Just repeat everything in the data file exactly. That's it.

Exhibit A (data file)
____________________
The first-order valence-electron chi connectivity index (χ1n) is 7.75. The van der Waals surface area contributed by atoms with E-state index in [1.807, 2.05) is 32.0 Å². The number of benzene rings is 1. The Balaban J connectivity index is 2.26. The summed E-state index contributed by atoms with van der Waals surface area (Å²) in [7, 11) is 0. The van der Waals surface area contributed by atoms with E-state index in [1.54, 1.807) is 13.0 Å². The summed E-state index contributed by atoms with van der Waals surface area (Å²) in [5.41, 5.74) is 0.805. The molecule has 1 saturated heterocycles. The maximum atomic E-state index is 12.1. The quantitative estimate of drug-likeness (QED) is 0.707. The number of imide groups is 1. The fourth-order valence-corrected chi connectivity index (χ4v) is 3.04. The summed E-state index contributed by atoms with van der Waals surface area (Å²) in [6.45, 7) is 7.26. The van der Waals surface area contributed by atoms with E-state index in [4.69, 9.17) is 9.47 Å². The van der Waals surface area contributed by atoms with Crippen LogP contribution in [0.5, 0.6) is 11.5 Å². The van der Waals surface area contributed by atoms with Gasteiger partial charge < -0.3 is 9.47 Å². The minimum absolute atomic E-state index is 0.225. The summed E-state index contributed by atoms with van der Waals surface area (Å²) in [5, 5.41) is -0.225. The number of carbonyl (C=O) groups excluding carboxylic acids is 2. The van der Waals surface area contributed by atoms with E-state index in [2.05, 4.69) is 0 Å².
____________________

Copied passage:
The first-order valence-electron chi connectivity index (χ1n) is 7.75. The van der Waals surface area contributed by atoms with E-state index in [1.807, 2.05) is 32.0 Å². The number of benzene rings is 1. The Balaban J connectivity index is 2.26. The summed E-state index contributed by atoms with van der Waals surface area (Å²) in [7, 11) is 0. The van der Waals surface area contributed by atoms with E-state index in [1.54, 1.807) is 13.0 Å². The summed E-state index contributed by atoms with van der Waals surface area (Å²) in [5.41, 5.74) is 0.805. The molecule has 1 saturated heterocycles. The maximum atomic E-state index is 12.1. The quantitative estimate of drug-likeness (QED) is 0.707. The number of imide groups is 1. The fourth-order valence-corrected chi connectivity index (χ4v) is 3.04. The summed E-state index contributed by atoms with van der Waals surface area (Å²) in [6.45, 7) is 7.26. The van der Waals surface area contributed by atoms with E-state index in [4.69, 9.17) is 9.47 Å². The van der Waals surface area contributed by atoms with Crippen LogP contribution in [0.5, 0.6) is 11.5 Å². The van der Waals surface area contributed by atoms with Gasteiger partial charge < -0.3 is 9.47 Å². The minimum absolute atomic E-state index is 0.225. The summed E-state index contributed by atoms with van der Waals surface area (Å²) in [5, 5.41) is -0.225. The number of carbonyl (C=O) groups excluding carboxylic acids is 2. The van der Waals surface area contributed by atoms with E-state index in [2.05, 4.69) is 0 Å².